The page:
This raises the interesting question whether the goods can be their own "trademark," in the sense of that term as used in section 2. The board alone has passed on that question by saying merely, "That a bottle of a product cannot be a trademark for the product is too obvious to require discussion." Thereupon it proceeded to a consideration of the case on the basis of the examiner's erroneous view that the application was one to register the conformation of the bottle and cap. The majority opinion here has considered the case on the same basis. This leaves the issue raised by what the Solicitor refers to as "The first aspect" of the board's decision, quoted supra, undecided. Reasons of appeal Nos. 2 and 3 are directed to that aspect but appellant's brief, while mentioning them, assumes the issue to be registrability of the container configuration. Of course, if the latter is not registrable per se, it would not become so by filling the container with pepper sauce so a decision on this question will decide the issue before us and the question whether goods can be their own trademark is left to some later case in which that issue can be fully debated. Personally I doubt that goods in their entirety can be their own trademark. If that is what the board meant in the first aspect of its opinion, I am inclined to agree. At the same time some aspect of the goods may be a trademark. But in such a case the application must specify what aspect constitutes the mark.
Considering the configuration of the container by itself (notwithstanding the insistence of the application that it is filled with pepper sauce), except for its top it has one of the commonest shapes known to the bottle art, which would not indicate anything to anyone. Due to the fact that "Tabasco" is so hot it must be dispensed by the drop, the bottle has a shaker top with a small hole in it, the top being provided with a molded thread for the cap. The top of the bottle neck proper, which has conventional proportions, is sloped upwardly to the unusually small opening in what appears to me to be an obvious way, all of these minor modifications of conventional and commonplace features apparently being dictated by functional considerations. The molded plastic cap is of a size to fit the bottle and the hexagonal shape of its exterior is one of the common expedients of the bottle cap art for giving one a grip on it. The ensemble may be the only one of its kind in the strict sense and those who know "Tabasco" well may recognize it, unfilled and unlabeled, in the sense that a mother can recognize her child, a man his dog, or a cavalryman his horse, so as to be able to pick it out from a multitude of similar things. But I do not think this is enough to transmute this container or any part of it into a "trademark." True trademarks hit one in the eye.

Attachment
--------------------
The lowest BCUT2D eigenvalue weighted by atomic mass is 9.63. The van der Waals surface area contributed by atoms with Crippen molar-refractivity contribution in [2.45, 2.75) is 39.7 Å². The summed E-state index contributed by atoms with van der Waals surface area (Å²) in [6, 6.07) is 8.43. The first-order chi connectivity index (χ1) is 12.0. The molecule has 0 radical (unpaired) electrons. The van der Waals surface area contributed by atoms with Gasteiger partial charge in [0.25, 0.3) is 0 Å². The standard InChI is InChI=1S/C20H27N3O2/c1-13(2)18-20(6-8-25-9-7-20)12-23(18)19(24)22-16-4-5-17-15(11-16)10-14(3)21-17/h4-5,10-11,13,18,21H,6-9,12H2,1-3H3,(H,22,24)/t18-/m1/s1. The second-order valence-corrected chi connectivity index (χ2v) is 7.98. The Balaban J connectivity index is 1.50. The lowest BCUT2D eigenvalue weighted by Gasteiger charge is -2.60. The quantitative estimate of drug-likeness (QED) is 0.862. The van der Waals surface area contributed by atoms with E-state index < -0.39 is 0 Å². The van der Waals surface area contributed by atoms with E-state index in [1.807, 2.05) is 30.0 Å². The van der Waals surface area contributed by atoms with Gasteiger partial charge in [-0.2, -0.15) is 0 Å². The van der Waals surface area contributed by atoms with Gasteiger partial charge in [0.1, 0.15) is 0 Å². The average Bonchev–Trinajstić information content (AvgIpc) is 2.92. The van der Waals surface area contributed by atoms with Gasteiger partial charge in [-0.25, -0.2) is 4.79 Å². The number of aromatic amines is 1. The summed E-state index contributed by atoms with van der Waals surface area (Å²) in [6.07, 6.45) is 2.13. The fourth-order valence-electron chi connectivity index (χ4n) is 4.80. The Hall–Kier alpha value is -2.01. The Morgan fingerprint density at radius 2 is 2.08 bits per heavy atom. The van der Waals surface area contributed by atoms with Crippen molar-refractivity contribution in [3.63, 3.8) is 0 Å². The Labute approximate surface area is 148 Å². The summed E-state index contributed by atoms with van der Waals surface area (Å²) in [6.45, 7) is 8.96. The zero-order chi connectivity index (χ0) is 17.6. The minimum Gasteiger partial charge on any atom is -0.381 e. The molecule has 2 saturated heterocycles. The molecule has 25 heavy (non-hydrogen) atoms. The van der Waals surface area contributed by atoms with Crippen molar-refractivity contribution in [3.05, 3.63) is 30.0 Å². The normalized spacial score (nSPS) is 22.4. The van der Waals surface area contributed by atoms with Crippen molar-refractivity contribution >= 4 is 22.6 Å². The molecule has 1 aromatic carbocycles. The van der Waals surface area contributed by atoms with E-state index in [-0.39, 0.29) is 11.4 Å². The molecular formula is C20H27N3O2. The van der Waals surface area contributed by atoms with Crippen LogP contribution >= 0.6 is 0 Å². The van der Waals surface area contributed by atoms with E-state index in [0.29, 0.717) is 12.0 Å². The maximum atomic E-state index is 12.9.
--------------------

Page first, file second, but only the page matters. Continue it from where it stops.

If the potentiality of distinguishing appellant's sauce from the sauces of others exists at all in this capped bottle, it necessarily resides in very minor and relatively inconspicuous features because the body and neck of the bottle are commonplace in shape and proportions. Appellant includes in the record alleged copies of Texas and New Jersey court decrees in 1898 and 1900 involving imitation of its bottles. But the characteristic distinguishing features of the early bottles then in use are not present in the bottle here involved, and vice versa. On the basis of taking judicial notice of the common shapes of bottles and caps alone, I fail to see any feature of the naked capped bottle which prima facie has sufficient distinctiveness to function as a trademark. This is sufficient ground on which to affirm the board's holding that it is not a mark identifying and distinguishing applicant's goods.
If appellant's advertising, as presented by the record, had as its purpose, as is alleged, the generation of public recognition of the container configuration, it was badly misdirected. In each case the labels overwhelm the bottle configuration in prominence and the emphasis of the advertising copy is all on the word mark "Tabasco."
The capped bottle in this case is, as a matter of fact, mere background for the primary origin indicators, the diamond-shaped white paper label bearing in red and green ink the word mark "Tabasco" and appellant's name and address, the green foil neck label on which the word mark is diagonally printed in black, and the name "McIlhenny" on the cap. The controlling case law is that background for other trademarks is registrable on the Principal Register only when it is either inherently distinctive or shown by satisfactory proof to have acquired a secondary meaning. In re Hillerich & Bradsby Co., 204 F.2d 287, 40 CCPA 990; In re Swift & Co., 223 F.2d 950, 42 CCPA 1048; In re E. J. Brach & Sons, 256 F.2d 325, 45 CCPA 998. Neither of these requirements has been met in this case.